• Bare root trees, berries and roses are arriving in garden stores. Plant them now!
  • Cut branches from forsythia, redbud, quince, flowering cherry, pussy willows and other spring blooming shrubs and trees.

March: 

  • Trim and clean ornamental grasses.
  • Treat for slugs around emerging bulb leaves and perennials. Look for a product safe to use around pets like the brand “sluggo.”
  • Divide crowded clumps of summer and fall blooming perennials like coneflowers, shasta daisies and asters.
  • As soil warms, mid to end of the month plant “starts” of cool weather crops like broccoli, cabbage, cauliflower and kale.
  • Take a closer look at how the lawn grass made it through the winter. Consider the following for a green spring & summer lawn:
    • Moss killer application (Ferrous Sulfate) prior to other work.
    • Aeration – pokes holes in the lawn allowing water & nutrients to penetrate the “root zone.”
    • Thatching – think of this as a brush for the lawn. It removes all the old dead grass and any dead moss.
    • Fertilization – reinvigorates the lawn after the other treatments.
    • Over seed application – applying new grass seed to fill bare spots and give the lawn a head start.

Garden Talk: Rose Pruning

Monday, December 9th, 2013

Roses are a great addition to your landscapes garden and are enjoyed indoors and out. This time of year we have people ask us about pruning their Roses. Let me give you the Father Nature Landscapes way of taking care of your Roses. First, you’ll need a little bit of background on what you are dealing with. Note that this list is not in perfect detail of the in’s and out’s of how to be a Roses gardener, simply the quick, simplified version.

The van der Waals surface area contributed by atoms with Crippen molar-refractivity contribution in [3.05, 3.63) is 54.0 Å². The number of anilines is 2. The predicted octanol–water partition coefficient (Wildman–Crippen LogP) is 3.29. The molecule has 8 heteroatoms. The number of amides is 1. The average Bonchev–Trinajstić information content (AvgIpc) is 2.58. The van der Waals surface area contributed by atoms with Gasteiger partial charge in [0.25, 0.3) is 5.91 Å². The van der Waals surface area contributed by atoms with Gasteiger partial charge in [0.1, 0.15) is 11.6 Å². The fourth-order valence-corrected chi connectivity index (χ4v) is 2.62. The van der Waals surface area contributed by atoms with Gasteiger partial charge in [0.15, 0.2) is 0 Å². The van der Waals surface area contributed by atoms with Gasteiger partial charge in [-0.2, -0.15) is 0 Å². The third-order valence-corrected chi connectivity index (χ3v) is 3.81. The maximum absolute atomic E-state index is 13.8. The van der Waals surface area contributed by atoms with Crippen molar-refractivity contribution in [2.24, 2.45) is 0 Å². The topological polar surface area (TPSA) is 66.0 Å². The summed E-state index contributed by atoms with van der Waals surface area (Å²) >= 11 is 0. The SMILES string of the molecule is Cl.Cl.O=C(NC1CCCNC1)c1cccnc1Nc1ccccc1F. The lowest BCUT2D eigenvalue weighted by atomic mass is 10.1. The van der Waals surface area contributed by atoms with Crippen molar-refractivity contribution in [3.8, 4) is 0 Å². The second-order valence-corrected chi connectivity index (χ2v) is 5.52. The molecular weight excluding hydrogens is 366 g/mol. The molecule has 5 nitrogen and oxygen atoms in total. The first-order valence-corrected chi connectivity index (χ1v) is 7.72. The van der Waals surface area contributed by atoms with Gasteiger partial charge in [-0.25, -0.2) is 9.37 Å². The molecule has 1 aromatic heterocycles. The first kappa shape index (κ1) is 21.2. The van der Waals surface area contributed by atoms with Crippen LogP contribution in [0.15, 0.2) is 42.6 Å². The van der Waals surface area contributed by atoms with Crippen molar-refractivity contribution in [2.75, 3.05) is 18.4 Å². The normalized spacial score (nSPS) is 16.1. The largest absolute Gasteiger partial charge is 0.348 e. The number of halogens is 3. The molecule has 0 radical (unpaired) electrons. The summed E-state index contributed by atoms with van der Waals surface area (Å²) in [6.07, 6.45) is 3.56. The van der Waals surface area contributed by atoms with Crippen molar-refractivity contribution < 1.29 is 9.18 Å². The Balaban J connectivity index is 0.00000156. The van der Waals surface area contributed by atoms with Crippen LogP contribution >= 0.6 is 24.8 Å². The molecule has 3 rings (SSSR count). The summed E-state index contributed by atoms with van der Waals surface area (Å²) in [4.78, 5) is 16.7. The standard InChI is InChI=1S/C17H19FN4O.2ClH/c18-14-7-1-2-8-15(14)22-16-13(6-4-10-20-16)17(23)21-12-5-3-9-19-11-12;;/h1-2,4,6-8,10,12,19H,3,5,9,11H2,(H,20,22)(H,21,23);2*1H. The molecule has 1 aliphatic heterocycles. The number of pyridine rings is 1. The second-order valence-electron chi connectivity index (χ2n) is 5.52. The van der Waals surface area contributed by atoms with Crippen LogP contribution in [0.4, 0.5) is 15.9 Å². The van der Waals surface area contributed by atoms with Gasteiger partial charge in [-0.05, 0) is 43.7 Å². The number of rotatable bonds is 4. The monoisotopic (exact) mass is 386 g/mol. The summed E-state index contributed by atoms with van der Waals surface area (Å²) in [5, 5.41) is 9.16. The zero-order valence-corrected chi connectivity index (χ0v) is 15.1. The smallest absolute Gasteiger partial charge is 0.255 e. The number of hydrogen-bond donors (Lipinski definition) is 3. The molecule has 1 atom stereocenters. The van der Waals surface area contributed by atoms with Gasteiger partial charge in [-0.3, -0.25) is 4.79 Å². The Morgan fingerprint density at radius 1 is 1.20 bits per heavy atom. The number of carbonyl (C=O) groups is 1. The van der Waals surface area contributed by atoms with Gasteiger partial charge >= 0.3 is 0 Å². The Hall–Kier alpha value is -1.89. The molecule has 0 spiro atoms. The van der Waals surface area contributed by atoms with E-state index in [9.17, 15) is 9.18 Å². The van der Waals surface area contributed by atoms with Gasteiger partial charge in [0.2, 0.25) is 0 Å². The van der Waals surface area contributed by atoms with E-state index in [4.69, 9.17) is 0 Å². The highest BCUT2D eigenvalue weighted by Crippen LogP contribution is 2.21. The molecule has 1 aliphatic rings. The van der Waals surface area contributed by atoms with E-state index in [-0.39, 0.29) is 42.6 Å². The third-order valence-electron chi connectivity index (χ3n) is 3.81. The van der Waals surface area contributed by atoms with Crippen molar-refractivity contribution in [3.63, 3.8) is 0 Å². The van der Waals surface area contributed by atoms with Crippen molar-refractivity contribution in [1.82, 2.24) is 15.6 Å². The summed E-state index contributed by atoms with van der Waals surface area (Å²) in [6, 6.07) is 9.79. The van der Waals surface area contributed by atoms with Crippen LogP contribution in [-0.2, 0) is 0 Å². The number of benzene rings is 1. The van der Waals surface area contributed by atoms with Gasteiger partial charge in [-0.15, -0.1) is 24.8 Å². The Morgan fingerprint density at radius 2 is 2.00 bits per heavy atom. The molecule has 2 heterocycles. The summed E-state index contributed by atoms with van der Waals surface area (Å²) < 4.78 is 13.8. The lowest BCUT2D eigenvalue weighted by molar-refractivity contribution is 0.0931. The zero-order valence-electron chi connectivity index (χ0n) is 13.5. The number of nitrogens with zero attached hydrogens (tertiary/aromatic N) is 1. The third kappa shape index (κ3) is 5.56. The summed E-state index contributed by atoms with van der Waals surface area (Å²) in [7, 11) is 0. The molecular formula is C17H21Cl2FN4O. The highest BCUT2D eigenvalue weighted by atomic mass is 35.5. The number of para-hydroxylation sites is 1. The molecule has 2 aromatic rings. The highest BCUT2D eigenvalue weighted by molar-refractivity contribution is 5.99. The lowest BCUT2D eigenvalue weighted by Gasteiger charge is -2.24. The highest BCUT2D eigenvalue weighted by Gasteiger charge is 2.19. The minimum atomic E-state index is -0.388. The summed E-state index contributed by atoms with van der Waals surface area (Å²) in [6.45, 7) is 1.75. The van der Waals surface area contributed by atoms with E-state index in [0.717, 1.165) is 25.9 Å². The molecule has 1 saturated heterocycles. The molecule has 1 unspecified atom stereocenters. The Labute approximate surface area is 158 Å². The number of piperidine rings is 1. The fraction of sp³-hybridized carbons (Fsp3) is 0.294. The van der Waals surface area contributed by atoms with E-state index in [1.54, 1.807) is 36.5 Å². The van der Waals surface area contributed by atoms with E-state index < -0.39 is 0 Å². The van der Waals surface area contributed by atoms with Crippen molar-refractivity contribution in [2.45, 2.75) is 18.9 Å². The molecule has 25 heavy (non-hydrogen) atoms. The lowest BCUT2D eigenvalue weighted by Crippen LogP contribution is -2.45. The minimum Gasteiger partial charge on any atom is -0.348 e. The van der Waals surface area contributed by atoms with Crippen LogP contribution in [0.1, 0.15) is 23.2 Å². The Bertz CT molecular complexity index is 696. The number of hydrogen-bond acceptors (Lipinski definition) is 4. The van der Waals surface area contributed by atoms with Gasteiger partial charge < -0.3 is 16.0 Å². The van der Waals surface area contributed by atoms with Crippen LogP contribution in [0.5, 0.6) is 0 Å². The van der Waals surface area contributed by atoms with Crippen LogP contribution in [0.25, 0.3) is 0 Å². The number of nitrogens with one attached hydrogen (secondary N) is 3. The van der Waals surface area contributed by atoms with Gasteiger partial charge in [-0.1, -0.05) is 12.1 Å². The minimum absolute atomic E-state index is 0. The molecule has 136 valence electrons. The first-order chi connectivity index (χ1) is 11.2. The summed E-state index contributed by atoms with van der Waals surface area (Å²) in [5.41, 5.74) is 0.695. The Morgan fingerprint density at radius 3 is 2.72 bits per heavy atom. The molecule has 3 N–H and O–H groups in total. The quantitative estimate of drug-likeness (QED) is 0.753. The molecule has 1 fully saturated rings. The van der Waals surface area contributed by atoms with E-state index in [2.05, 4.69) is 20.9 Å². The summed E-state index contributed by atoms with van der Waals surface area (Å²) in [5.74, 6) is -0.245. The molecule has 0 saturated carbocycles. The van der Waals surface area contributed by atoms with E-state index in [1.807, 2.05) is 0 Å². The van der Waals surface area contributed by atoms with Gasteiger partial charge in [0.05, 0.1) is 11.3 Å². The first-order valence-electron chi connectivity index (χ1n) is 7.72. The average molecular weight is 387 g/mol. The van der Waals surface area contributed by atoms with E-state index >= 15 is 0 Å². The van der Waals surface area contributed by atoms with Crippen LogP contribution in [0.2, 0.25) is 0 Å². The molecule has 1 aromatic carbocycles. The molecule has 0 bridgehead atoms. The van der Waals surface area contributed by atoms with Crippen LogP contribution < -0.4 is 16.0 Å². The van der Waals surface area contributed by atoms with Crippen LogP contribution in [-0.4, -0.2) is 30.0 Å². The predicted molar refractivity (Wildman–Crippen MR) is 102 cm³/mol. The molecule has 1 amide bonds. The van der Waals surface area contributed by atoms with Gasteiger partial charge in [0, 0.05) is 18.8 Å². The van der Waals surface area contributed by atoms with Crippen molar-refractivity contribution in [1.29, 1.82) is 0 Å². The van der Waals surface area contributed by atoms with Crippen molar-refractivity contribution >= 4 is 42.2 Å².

I.  Hybrid T:  Multi seasonal blooming Roses typically used for cuttings due to their long, straight and upright growth before its impressive bloom.

II.  Floribunda: Bush type Rose. Bunch type (3-15 blooms in a cluster) blooming Rose ranging from carpet, climbers and spilling Roses and all in the middle.

III.  Grandiflora Rose:  Bush style rose that is a cross between the hybrid T Rose and Floribunda Rose consisting of both single cutting type Roses and clustered Roses. Can    get as large as 6′ in height.

  1. Prune all of these in February when buds begin to swell.
  2. Think through your desired shape to encourage air flow, use and size.
  3. Cut out any dead canes.
  4. Cut any suckers that may be growing from root stock.
  5. Cut any remaining canes that are smaller than a pencil, or crossing or inward growing stems (These cause damage and allow for disease to enter the plant).
  6. Select 4-6 of the remaining canes, determine the shape desired and cut to height of 1-4′ depending on preference.

This should leave an open shrub with outward growing branch structure.

After first bloom, remove spent blooms to encourage more flowering throughout the summer. This process is known as ‘deadheading’. DSC_0070

 

Spring into action.

Wednesday, February 3rd, 2010

Yesterday was Groundhog day, and Phil said six more weeks of Winter. Six more weeks is plenty of time to prepare your garden for Spring. In order to help you get started, I have compiled a list of beneficial garden chores.